I have been working on the following problem from Velleman's How to Prove book:

Are these statements true or false? The universe of discourse is the set of all people, and P(x, y) means “x is a parent of y.”

(a) ¬∃x∃y P(x, y)

I tried to solve this in the following steps:

* ¬∃x∃y P(x, y)
* ¬(There exists some x and some y such that x is a parent to y)
* x isn't parent to y

From the Universe of discourse, I conclude that there will be some x who isn't a parent to y and conclude that this statement is True.

But the answer stated here is completely different which states:

It means, There does not exist anyone who is parent of someone. Clearly its False.

Can someone explain the thought process behind this ?


$\neg\exists x\;\exists y\;P(x,y)$ is parsed as $\neg(\exists x(\exists y(P(x,y))))$

Or in English: "There does not exists two people who are parent and child."

However, I know of several such people.

Remember also that the negation of an existential quantifier, is the universal quantifier of a negation.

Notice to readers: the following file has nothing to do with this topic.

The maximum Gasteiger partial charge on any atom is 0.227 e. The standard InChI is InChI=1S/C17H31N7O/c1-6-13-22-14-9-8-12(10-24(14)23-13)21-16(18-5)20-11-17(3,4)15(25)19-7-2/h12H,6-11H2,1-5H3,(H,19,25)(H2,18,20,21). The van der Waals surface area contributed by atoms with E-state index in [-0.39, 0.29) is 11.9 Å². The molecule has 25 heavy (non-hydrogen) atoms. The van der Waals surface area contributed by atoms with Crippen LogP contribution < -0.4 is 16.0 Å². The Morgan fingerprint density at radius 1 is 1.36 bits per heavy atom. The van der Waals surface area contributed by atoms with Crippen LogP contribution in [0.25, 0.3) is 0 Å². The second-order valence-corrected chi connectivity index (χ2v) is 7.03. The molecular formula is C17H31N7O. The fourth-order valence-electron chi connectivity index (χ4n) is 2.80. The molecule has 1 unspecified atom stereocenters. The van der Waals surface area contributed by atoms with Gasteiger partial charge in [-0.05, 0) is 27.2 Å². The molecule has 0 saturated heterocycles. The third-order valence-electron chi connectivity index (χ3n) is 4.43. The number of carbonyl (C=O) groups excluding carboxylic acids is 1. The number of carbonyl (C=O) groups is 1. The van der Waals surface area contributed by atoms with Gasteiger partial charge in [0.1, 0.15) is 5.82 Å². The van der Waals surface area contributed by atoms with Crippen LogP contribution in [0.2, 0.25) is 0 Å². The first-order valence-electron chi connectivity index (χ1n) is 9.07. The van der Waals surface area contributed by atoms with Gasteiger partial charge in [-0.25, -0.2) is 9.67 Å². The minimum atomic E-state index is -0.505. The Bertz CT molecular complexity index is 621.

$$\neg\exists x\;(Q(x)) \qquad\equiv\qquad \forall x\;(\neg Q(x))$$

Which is to say: "There is no person who is ..." means "All people are not ...". Thus wise:

$$\begin{align} & \quad \neg\exists x\;\exists y\;P(x,y) \\ \equiv & \quad\forall x\; \neg\exists y \;P(x,y) \\ \equiv & \quad\forall x\; \forall y \;\neg P(x,y) \end{align}$$

So our statement also reads: "Every two people are not parent and child." This is true only if there are no exceptions.


$ \exists x \exists y P(x, y) $ would mean "there exists $x$ ( for which ) there exists $y$ such that $x$ is a parent of $y$". Now the negation at the beginning I would think is applicable to the first quantifier. So we may as well bracket it $(\lnot \exists x)$. This means there does not exists $x$. Replace this in our first interpretation and we get, "there does not exist $x$ ( for which ) there exists $y$ such that $x$ is a parent of $y$". In simple English this would mean " there is no $x$ (for which) there is a (corresponding) $y$ such that $x $ is a parent of $y$. And you should understand that this clearly means there is no one with in the world with kids. Which is what the nicer statement in the answer tells you.


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